Although a familiar mammal in many parts of Great Britain, the grey squirrel (Sciurus carolinensis) is non-native, having been first introduced from the eastern USA in 1876. Introductions of this species to the UK continued up until 1915. Between 1930 and 1945 it underwent a huge expansion in range; it is now common throughout central and southern England, Wales and the central lowlands of Scotland and is still increasing in terms of range and numbers. Its native range extends throughout the eastern USA reaching as far north as Canada, and south to the Mississippi River.
The introduced species is larger than the native red squirrel (Sciurus vulgaris), has largely grey fur with touches of russet-brown and white underparts. The sexes are similar in appearance. Although very adaptable the grey squirrel prefers mature broadleaved woodlands with a rich understory layer. It also occurs in conifer woodlands, urban areas where there are mature trees, as well as gardens and parks. Active during the day they feed on seeds, nuts, buds, insects, bird eggs and fungi, depending on the time of year, and are well-known for their habit of hoarding food in autumn to see them through the harsh winter months. Seeds, cones or nuts are hidden in small scrapes scattered over the ground and buried. The general area is remembered, and then the cache is re-found by smell over fairly short distances.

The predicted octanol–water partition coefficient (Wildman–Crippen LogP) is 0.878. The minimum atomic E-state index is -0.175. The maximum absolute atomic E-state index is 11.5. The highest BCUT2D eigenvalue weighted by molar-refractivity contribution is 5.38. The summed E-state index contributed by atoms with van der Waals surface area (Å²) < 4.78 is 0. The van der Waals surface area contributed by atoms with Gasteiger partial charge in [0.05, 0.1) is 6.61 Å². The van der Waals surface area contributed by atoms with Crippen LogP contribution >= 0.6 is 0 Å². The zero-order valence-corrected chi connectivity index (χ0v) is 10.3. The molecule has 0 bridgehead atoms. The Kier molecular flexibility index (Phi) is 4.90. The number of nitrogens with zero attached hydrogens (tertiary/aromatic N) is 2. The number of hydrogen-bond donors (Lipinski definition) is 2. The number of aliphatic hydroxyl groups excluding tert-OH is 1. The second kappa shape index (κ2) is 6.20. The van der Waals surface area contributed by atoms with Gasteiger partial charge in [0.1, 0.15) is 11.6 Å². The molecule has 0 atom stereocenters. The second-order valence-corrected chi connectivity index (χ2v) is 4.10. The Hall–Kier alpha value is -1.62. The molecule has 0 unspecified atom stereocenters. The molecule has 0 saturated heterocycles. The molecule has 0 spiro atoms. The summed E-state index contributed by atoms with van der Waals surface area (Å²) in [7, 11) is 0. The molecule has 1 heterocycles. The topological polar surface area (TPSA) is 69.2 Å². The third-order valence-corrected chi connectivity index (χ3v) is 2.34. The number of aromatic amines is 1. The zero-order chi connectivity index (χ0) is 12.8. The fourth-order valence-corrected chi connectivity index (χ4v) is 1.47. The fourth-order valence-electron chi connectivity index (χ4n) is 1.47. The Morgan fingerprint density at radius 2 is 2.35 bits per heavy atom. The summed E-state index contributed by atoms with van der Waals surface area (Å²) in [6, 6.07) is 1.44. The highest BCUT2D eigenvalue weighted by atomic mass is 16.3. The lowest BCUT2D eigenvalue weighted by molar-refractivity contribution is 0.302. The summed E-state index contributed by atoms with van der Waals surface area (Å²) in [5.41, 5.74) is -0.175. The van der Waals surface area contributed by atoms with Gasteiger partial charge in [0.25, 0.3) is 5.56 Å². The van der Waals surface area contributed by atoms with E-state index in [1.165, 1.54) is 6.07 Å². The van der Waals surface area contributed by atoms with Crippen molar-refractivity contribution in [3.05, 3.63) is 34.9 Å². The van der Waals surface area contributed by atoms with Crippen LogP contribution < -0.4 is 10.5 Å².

Breeding takes place in December to February, and again in March to May. During this time, a number of males may follow a female when she is about to come into oestrus. During this ‘following phase’ the female may occasionally turn on the male and rebuff his advances by lunging at him aggressively. The day the female comes into oestrus, a number of males chase the female, making ‘buzzing’ noises; this is known as the ‘mating chase’, and the female can respond aggressively to males. Through much male-male chasing, dominant males are able to get closer to the female. When she is ready she crouches on the ground, and the first male to reach her mates with her. Gestation takes up to 44 days, during which time females are solitary and nest in a ‘drey’ of twigs and leaves. If conditions are good two litters are produced each year, consisting of 1-8 young. The young are usually weaned by 10 weeks and reach sexual maturity at 10-12 months of age. The average lifespan is 8-9 years.
This species is a serious pest in Britain, and its habit of removing tree bark is extremely damaging. In addition to out-competing red squirrels, it also carries a disease called parapoxvirus (PPV) which causes the fatal disease squirrelpox in the native species. Grey squirrels are actively controlled to protect trees and in areas where red squirrels persist.